In Guilfoyle v. Dollar Tree Stores, Inc., a federal district court in California held that an employer was unable to meet the “primarily engaged in” requirement of the executive exemption test where the employee spent more than half of his working time performing non-exempt work and there were factual disputes about whether the employer had a realistic expectation that the employee would spend more than half his time performing exempt duties.
California’s wage orders contain an executive exemption for an employee: (a) whose duties and responsibilities involve the management of the enterprise, or a recognized department or subdivision, in which he or she is employed; (b) who customarily and regularly directs the work or two or more employees; (c) who has the authority to hire and fire; (d) who customarily and regularly exercises discretion and independent judgment; (e) who is primarily engaged in duties which meet the test of the exemption; and (f) who earns at least 2 times the state minimum wage for full time employment.
The dispositive issue in this case was whether the plaintiff—a store manager at Dollar Tree—was primarily engaged in duties which meet the test of the exemption. The wage orders impose a strict time test in this regard, such that the term “primarily” means more than one-half (50%) of the employee’s work time. However, the employer’s realistic expectations are also considered in determining whether the employee satisfies the “primarily engaged in” requirement, i.e., did the employer realistically expect the employee to spend more than half of his time performing exempt duties, even if the employee—because of poor performance or otherwise—does not actually do so.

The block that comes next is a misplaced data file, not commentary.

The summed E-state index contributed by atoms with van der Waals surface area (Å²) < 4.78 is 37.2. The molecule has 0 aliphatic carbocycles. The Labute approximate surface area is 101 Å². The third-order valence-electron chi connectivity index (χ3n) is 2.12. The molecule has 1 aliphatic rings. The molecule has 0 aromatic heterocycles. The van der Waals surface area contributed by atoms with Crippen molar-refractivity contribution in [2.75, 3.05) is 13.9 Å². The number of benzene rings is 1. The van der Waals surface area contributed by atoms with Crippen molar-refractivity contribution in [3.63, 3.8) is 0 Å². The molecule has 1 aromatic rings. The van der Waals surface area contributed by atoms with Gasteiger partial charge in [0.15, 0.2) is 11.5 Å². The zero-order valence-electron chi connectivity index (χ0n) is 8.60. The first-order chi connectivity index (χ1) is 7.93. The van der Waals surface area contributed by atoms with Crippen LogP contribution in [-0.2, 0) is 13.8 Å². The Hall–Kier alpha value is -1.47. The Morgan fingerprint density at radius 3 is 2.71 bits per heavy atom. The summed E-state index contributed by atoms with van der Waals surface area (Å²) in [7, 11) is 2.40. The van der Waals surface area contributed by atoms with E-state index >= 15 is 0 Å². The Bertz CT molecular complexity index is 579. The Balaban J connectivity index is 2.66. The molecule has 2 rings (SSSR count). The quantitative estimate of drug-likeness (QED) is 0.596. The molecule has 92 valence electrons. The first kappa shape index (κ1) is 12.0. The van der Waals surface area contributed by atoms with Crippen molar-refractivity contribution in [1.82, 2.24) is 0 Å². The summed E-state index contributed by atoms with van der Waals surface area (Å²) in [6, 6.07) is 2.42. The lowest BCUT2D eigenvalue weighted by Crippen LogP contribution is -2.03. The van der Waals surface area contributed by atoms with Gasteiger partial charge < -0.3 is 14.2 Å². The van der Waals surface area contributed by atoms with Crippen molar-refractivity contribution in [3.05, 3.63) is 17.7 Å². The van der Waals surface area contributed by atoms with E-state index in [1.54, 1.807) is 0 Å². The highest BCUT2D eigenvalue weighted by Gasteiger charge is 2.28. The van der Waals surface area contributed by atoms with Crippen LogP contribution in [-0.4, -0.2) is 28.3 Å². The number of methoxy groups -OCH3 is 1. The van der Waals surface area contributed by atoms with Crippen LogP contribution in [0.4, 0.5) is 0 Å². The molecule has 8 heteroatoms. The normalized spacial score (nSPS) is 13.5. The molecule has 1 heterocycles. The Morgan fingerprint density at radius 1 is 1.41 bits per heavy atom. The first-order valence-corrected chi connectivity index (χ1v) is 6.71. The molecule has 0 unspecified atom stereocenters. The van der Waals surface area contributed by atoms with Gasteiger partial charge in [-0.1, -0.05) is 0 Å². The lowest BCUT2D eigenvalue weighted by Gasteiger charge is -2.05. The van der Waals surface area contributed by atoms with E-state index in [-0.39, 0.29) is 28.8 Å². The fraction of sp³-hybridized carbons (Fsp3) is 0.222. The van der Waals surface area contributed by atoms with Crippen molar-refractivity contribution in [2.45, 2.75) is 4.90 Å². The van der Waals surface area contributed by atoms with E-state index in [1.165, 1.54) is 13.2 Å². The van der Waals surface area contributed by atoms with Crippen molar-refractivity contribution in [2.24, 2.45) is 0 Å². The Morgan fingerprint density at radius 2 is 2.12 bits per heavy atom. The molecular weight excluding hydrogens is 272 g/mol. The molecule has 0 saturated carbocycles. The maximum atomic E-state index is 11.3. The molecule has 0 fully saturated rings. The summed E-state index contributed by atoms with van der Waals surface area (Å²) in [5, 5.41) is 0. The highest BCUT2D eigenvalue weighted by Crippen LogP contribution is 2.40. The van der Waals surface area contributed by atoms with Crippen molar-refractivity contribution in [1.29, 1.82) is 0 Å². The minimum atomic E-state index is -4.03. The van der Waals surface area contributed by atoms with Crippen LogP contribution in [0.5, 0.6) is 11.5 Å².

Although Dollar Tree conceded that the plaintiff spent more than 50% of the time performing non-exempt work such as cashiering, stocking and cleaning, it argued that the requirement was still met because its expectations that the plaintiff would spend more than half of his time performing exempt work were “realistic.” The court concluded that a jury must decide the issue, and refused to dismiss the lawsuit, based in part on evidence that the plaintiff was pressured by Dollar Tree, through threats of termination, into certifying in writing that he spent more than 50% of the time performing exempt work.